Thousands queue overnight to pay respects at Queen’s lying in state

Thousands queue overnight to pay respects at Queen’s lying in state

Thousands of mourners are continuing to join the miles-long queue to pay their respects to the Queen as she lies in state at Westminster Hall.

Many had queued overnight for the chance to file past the monarch’s coffin after it was handed to the care of the nation on Wednesday afternoon.

By 8 a.m. on Thursday, the queue was around 2.6 miles long and stretched to Borough Market.

The coffin, which sits on a catafalque and is draped with a Royal Standard, continues to be guarded at all hours by units from the Sovereign’s Bodyguard.

The Household Division or Yeoman Warders of the Tower of London.

One of the guards suddenly collapsed overnight, with nearby officials quickly rushing to his aid after he appeared to faint.

The largely black-clad crowd were solemn and pensive as they flowed into the ancient hall where chandeliers and spotlights illuminated the scene beneath the medieval timber roof.

As hundreds of ordinary people of all ages filed past the coffin of the long-reigning monarch, many wiped their eyes with tissues.

Some bowed, some curtsied and some simply took a moment to look at the extraordinary scene.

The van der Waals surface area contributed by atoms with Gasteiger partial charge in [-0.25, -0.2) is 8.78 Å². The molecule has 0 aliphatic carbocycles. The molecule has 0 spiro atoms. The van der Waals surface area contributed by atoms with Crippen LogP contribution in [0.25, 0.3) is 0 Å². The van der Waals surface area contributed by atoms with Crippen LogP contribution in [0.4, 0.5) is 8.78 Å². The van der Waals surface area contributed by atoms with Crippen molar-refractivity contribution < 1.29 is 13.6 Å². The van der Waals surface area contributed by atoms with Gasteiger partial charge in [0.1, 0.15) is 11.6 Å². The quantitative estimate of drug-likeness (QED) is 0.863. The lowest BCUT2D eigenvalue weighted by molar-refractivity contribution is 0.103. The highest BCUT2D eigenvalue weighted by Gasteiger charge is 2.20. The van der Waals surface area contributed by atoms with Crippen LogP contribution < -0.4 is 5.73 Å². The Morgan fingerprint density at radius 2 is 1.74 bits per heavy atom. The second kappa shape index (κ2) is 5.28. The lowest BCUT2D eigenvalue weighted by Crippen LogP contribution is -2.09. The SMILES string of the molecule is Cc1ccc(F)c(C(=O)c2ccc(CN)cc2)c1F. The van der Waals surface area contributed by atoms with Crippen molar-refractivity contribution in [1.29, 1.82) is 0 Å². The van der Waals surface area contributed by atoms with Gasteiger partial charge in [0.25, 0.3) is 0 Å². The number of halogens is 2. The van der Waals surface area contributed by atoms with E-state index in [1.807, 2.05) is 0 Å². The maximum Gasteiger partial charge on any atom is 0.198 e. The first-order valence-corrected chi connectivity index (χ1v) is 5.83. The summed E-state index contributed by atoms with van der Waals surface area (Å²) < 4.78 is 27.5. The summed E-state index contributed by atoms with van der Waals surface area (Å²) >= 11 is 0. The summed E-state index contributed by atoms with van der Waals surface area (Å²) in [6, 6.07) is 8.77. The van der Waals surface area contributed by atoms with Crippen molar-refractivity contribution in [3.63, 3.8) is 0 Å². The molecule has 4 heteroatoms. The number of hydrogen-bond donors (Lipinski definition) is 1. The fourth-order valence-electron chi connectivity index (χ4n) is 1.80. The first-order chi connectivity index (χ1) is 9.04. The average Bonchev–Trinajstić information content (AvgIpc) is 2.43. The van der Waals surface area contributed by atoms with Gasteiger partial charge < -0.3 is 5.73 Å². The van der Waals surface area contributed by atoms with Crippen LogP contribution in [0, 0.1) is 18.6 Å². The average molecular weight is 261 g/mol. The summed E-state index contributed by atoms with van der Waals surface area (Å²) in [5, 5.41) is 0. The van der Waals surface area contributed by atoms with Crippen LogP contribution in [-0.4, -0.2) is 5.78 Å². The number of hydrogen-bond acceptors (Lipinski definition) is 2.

Former prime minister, Theresa May and her husband, Philip, were among those paying their respects to the Queen at Westminster Hall.

Metropolitan Police officers, volunteers and stewards were managing the queue, with people waiting in line given coloured and numbered wristbands.

On Wednesday afternoon, the King led the royal family in a public display of homage by walking behind the Queen’s coffin during a procession from Buckingham Palace to Westminster Hall for the lying in state.

Charles then returned to his Highgrove home in Gloucestershire on Wednesday evening.

He would have a private day of reflection on Thursday and was not expected to attend any public events.

In the detailed planning for the aftermath of the Queen’s death known as London Bridge a day was set aside at this point for the new monarch to have some time away from public duties.

The period would allow the King to pause, but it was understood he was working in preparation for his new role and already receiving his red boxes of state papers.

The Prince and Princess of Wales would visit Sandringham to view floral tributes left by members of the public.

Thousands of people have visited the Norfolk estate to pay their respects, with tributes having piled up by the Norwich Gates to Sandringham House since news of the Queen’s death was announced last Thursday.

The Earl and Countess of Wessex would travel to Manchester, where they would light a candle in memory of the Queen at the city’s cathedral.

They would also view the floral tributes in St Ann’s Square and the book of condolence at Manchester’s Central Library.

Princess Royal, accompanied by her husband Sir Tim Laurence, would visit Glasgow City Chambers to meet representatives of organisations of which the Queen was patron.

Elsewhere, King’s Counsel would take part in a wreath-laying.

Senior barristers, now known as KCs instead of QCs after the proclamation of the King, have been invited to dress in robes and court mourning attire.

They would then gather outside the Old Bailey before walking to Gray’s Inn Chapel for the ceremony.